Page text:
by Bailey Bickerstaff
While many juniors look forward to having a driver’s license or college-shopping, I prefer being asked by many adults where I am going to college. I really look forward to the awkward pause, and then the quick ” I’m not sure yet” from my end, and the understanding nod I receive from the asker. I love not knowing the future, because I am definitely, definitely, the type of person who loves not knowing what will happen next.Catch my sarcasm yet?
Since the seventh grade, I have known where I am going to college: Southern Methodist University. The pinnacle of my hopes and dreams, I have planned to follow in my father’s footsteps and earn a degree there and blaze my own path on the women’s swim team. I have known where I am going and what I plan to accomplish, and for many years I have had a quick response to the age-old college question. In fact, I loved SMU so much I would create opportunities to tell unsuspecting dinner guests about my dreams.
As I got older and began to really immerse myself in the world of competitive swimming, I began to realize my dreams would probably take a different turn than the direction I wanted them to take.
When it comes to college, swimming is a brutal sport. Aside from being a top recruit in the nation, becoming a swimmer at your college of choice is usually an intimidating feat. Many athletes want to attend an academically strong school with athletic prominence, like Auburn, Alabama, SMU, or Stanford. These schools, however, fund amazing swimming programs that recruit only the best of the best, and when you throw in international recruits that are on the national teams of their country, well, the playing field can seem quite stacked.
So when the time comes to make a decision and begin to contact college coaches, many swimmers find themselves making a hard choice: they either attend a smaller school to swim or give up swimming for good. I cannot count how many times I’ve heard girls talking in the locker room about where they want to go to college. After talk about names and stats, they almost always say, “Well it doesn’t really matter anyway; I won’t ever be good enough to make it there.” At that remark, many complete strangers nod and remark with comments of the same nature. Ironically, it seems that disappointment brings rivals together. When it comes to the college game, at times it seems like our competitors aren’t our rivals.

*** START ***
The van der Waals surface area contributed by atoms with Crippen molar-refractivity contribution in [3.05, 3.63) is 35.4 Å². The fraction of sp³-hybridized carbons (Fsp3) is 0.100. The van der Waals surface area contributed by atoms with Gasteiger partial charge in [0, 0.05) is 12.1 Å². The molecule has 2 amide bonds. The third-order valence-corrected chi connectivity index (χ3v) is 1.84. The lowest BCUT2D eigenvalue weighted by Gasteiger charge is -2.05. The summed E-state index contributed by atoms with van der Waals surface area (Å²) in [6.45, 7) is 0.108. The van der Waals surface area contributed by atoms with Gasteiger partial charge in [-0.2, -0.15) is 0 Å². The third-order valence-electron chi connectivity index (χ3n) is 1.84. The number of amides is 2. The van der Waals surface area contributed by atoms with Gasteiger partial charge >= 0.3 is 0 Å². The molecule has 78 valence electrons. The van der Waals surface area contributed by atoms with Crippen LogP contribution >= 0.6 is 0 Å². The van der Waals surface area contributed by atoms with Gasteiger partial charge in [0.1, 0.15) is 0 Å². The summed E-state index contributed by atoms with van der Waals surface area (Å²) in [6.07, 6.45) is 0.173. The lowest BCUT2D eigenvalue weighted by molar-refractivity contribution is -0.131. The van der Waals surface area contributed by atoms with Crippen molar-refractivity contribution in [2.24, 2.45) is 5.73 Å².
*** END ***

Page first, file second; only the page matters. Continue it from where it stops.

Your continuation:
It seems to be the same way for college acceptance. The hoops college-hopefuls must jump through seem to multiply each year. Maintain good grades. Develop solid relationships with your teachers. Study for the standardized tests every night, but finish all your homework. Participate in as many extracurriculars as possible. Take the SAT… seven times. Fill out paperwork. Volunteer. Get on-the-job experience. Convince total strangers of your worth, while you’re still trying to convince yourself.
All the races I was running began to wear me out, and when I began to tire, I began to fear. I really always have. I haven’t ever feared the process, but I’ve always feared the outcome: the F word. Failure.
To me, it seemed failure was around every corner, and I was just running in vain; failure would always catch me. I began to become so worried about failing that my worries snowballed into all-out anxiety. Some of you have probably felt this as well.
It has taken a long time to finally conquer what I like to call my “failure problem,” and even now it hasn’t gracefully bowed out of my life. So for the next couple of weeks, I want to talk about this saucy little animal and the ways failure employs itself to deceive us. So students, put down those SAT practice books and join me in reading for just a couple of minutes. And if this somehow makes it to the eyes of a college admission counselor, by all means count it as my college app essay.